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Free-spirited travel into the Spanish landscape

At the Bowl, the Los Angeles Philharmonic performs four scenic works by Ravel and Falla.

July 26, 2007|Chris Pasles | Times Staff Writer

THE weather Tuesday night at the Hollywood Bowl was a little too cool to reflect the "Sultry Spanish Nights" title of the Los Angeles Philharmonic program. But the music-making, led by the orchestra's assistant conductor, Joana Carneiro, justified the description.

Four works by Ravel and Falla traced a varied Spanish landscape and the moods of love and play of its people.

The highlight was Falla's "El amor brujo" (Love, the Magician), a multi-movement work composed in 1915 that evolved through several incarnations as a stage work, ballet and concert piece. It can still be seen as a ballet or on an orchestra program.

The story tells of a young, widowed Gypsy freeing herself from her husband's ghost, who will not let her take a new lover. The "Ritual Fire Dance," in which the heroine, Candelas, tries unsuccessfully to exorcise the ghost, is a familiar concert staple. But the whole score -- including four songs, a lyric interlude and a great new-day-is-dawning finale -- enchants.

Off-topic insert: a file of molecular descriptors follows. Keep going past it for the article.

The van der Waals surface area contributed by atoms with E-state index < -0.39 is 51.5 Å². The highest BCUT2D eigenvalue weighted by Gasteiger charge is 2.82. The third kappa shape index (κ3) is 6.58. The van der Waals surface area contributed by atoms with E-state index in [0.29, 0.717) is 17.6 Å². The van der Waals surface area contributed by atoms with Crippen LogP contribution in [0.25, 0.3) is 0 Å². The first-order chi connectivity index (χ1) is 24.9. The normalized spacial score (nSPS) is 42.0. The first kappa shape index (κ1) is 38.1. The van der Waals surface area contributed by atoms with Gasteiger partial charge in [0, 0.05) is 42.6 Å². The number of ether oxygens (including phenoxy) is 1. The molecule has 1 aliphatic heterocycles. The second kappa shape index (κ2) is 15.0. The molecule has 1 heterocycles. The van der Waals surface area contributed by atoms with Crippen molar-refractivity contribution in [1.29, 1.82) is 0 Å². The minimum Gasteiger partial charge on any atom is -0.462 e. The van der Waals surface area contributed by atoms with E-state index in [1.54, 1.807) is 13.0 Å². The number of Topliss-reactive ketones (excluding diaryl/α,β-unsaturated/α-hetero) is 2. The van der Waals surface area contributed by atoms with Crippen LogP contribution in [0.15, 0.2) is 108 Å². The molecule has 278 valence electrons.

Carneiro and the orchestra dug into the music with zest, evoking rugged, earthy life and passion, calm respite and mystical ceremony.

The "Ritual Fire Dance" crackled with pulsing energy. The interlude was beautiful and gave opportunities for principal players to shine, including concertmaster Alexander Treger, violist Dale Hikawa Silverman, cellist Daniel Rothmuller, oboist Ariana Ghez and clarinetist Michele Zukovsky.

Brazilian vocalist Luciana Souza, a three-time Grammy Award nominee, sang expressively, with cool, crystalline clarity in the heights and husky smokiness in the depths.

The music also inspired a cricket, situated somewhere among the box seats, to trill with delirious delight.

Brazilian pianist Arnaldo Cohen was the soloist in Falla's evocative "Nights in the Gardens of Spain." It was difficult to ascertain the range of subtle colors he might have produced due to the amplification system that made the piano sound tubby even as it allowed for great orchestral transparency.

Nonetheless, the orchestra's orgasmic climax and postlude in the first part and, especially, the pianist's brilliant, guitar-like flourishes and the rhythmic, answering strings in the last were memorable.

Ravel's "Rapsodie espagnole" opened the program by laying out a quiet, velvety carpet of sound that seemed too subtle for the great outdoors, but which captivated the attentive ear. The big, splashier sections came through just fine.

Carneiro closed the program with a measured account of Ravel's "Bolero," a 17-minute crescendo composed in 1928 for a ballet featuring Ida Rubinstein.

Absent any choreography -- Maurice Bejart created a familiar steamy version in 1960 -- the piece, if you don't laugh at it outright, can serve as a young person's guide to the orchestra or anyone's sonic cocktail.

The wild applause at the end suggested a high level of happy intoxication.

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